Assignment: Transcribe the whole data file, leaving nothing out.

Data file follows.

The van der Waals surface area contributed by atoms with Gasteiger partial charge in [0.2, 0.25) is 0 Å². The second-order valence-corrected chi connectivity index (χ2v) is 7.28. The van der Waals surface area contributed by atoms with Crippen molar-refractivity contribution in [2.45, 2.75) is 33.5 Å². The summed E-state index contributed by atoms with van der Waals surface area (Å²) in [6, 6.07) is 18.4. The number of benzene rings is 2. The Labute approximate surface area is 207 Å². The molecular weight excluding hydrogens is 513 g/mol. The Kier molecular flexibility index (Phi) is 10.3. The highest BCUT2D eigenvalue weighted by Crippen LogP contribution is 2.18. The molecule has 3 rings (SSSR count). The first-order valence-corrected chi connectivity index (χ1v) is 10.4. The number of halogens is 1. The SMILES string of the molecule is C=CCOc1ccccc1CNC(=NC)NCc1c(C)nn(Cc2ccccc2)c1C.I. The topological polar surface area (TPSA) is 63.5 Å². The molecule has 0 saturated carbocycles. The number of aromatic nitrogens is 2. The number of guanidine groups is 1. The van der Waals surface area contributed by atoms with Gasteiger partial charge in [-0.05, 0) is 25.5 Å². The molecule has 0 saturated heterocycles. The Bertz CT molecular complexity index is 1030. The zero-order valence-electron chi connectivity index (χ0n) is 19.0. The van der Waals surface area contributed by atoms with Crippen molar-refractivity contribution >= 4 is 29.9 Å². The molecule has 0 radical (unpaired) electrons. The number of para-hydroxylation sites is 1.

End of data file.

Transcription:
The van der Waals surface area contributed by atoms with Gasteiger partial charge in [0.2, 0.25) is 0 Å². The second-order valence-corrected chi connectivity index (χ2v) is 7.28. The van der Waals surface area contributed by atoms with Crippen molar-refractivity contribution in [2.45, 2.75) is 33.5 Å². The summed E-state index contributed by atoms with van der Waals surface area (Å²) in [6, 6.07) is 18.4. The number of benzene rings is 2. The Labute approximate surface area is 207 Å². The molecular weight excluding hydrogens is 513 g/mol. The Kier molecular flexibility index (Phi) is 10.3. The highest BCUT2D eigenvalue weighted by Crippen LogP contribution is 2.18. The molecule has 3 rings (SSSR count). The first-order valence-corrected chi connectivity index (χ1v) is 10.4. The number of halogens is 1. The SMILES string of the molecule is C=CCOc1ccccc1CNC(=NC)NCc1c(C)nn(Cc2ccccc2)c1C.I. The topological polar surface area (TPSA) is 63.5 Å². The molecule has 0 saturated carbocycles. The number of aromatic nitrogens is 2. The number of guanidine groups is 1. The van der Waals surface area contributed by atoms with Gasteiger partial charge in [-0.05, 0) is 25.5 Å². The molecule has 0 saturated heterocycles. The Bertz CT molecular complexity index is 1030. The zero-order valence-electron chi connectivity index (χ0n) is 19.0. The van der Waals surface area contributed by atoms with Crippen molar-refractivity contribution >= 4 is 29.9 Å². The molecule has 0 radical (unpaired) electrons. The number of para-hydroxylation sites is 1.